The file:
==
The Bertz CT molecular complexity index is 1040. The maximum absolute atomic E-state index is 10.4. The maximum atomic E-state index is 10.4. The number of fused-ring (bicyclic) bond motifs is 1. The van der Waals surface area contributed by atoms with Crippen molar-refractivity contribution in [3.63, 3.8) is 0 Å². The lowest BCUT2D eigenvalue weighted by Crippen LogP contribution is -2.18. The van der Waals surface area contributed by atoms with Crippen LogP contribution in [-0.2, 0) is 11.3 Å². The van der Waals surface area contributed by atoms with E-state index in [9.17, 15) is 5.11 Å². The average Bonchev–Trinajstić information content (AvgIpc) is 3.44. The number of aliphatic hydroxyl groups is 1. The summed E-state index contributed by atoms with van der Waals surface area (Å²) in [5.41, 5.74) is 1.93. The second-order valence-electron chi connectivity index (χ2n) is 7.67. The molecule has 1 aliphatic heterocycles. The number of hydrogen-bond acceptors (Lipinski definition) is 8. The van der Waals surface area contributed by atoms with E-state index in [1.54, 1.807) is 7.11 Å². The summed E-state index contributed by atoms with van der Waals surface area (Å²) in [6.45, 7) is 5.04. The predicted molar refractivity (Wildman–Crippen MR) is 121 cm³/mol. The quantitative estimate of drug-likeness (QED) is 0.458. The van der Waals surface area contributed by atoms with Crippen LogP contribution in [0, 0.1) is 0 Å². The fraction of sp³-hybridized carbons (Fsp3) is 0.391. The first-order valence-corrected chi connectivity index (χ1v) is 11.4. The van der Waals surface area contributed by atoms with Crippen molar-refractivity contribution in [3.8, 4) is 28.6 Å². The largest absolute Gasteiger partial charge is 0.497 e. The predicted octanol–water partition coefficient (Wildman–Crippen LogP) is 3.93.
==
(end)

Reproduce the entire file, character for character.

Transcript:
The Bertz CT molecular complexity index is 1040. The maximum absolute atomic E-state index is 10.4. The maximum atomic E-state index is 10.4. The number of fused-ring (bicyclic) bond motifs is 1. The van der Waals surface area contributed by atoms with Crippen molar-refractivity contribution in [3.63, 3.8) is 0 Å². The lowest BCUT2D eigenvalue weighted by Crippen LogP contribution is -2.18. The van der Waals surface area contributed by atoms with Crippen LogP contribution in [-0.2, 0) is 11.3 Å². The van der Waals surface area contributed by atoms with E-state index in [9.17, 15) is 5.11 Å². The average Bonchev–Trinajstić information content (AvgIpc) is 3.44. The number of aliphatic hydroxyl groups is 1. The summed E-state index contributed by atoms with van der Waals surface area (Å²) in [5.41, 5.74) is 1.93. The second-order valence-electron chi connectivity index (χ2n) is 7.67. The molecule has 1 aliphatic heterocycles. The number of hydrogen-bond acceptors (Lipinski definition) is 8. The van der Waals surface area contributed by atoms with E-state index in [1.54, 1.807) is 7.11 Å². The summed E-state index contributed by atoms with van der Waals surface area (Å²) in [6.45, 7) is 5.04. The predicted molar refractivity (Wildman–Crippen MR) is 121 cm³/mol. The quantitative estimate of drug-likeness (QED) is 0.458. The van der Waals surface area contributed by atoms with Crippen LogP contribution in [0, 0.1) is 0 Å². The fraction of sp³-hybridized carbons (Fsp3) is 0.391. The first-order valence-corrected chi connectivity index (χ1v) is 11.4. The van der Waals surface area contributed by atoms with Crippen molar-refractivity contribution in [3.8, 4) is 28.6 Å². The largest absolute Gasteiger partial charge is 0.497 e. The predicted octanol–water partition coefficient (Wildman–Crippen LogP) is 3.93.